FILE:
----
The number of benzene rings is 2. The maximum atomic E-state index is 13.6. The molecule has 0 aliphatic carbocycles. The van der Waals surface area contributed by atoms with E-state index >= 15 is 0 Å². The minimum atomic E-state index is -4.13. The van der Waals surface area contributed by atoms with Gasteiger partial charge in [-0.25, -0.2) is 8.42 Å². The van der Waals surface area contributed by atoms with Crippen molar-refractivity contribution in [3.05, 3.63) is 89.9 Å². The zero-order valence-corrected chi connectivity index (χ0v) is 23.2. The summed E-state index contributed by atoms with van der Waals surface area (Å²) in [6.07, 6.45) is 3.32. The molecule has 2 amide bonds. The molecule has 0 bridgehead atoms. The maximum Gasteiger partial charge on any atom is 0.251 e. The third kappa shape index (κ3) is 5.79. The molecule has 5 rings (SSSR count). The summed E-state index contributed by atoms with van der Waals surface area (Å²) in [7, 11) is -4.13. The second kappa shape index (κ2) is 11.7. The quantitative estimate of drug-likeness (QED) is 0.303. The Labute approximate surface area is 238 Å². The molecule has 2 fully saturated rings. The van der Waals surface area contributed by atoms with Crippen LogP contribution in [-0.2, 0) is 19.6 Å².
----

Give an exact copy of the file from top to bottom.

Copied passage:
The number of benzene rings is 2. The maximum atomic E-state index is 13.6. The molecule has 0 aliphatic carbocycles. The van der Waals surface area contributed by atoms with E-state index >= 15 is 0 Å². The minimum atomic E-state index is -4.13. The van der Waals surface area contributed by atoms with Gasteiger partial charge in [-0.25, -0.2) is 8.42 Å². The van der Waals surface area contributed by atoms with Crippen molar-refractivity contribution in [3.05, 3.63) is 89.9 Å². The zero-order valence-corrected chi connectivity index (χ0v) is 23.2. The summed E-state index contributed by atoms with van der Waals surface area (Å²) in [6.07, 6.45) is 3.32. The molecule has 2 amide bonds. The molecule has 0 bridgehead atoms. The maximum Gasteiger partial charge on any atom is 0.251 e. The third kappa shape index (κ3) is 5.79. The molecule has 5 rings (SSSR count). The summed E-state index contributed by atoms with van der Waals surface area (Å²) in [7, 11) is -4.13. The second kappa shape index (κ2) is 11.7. The quantitative estimate of drug-likeness (QED) is 0.303. The Labute approximate surface area is 238 Å². The molecule has 2 fully saturated rings. The van der Waals surface area contributed by atoms with Crippen LogP contribution in [-0.2, 0) is 19.6 Å².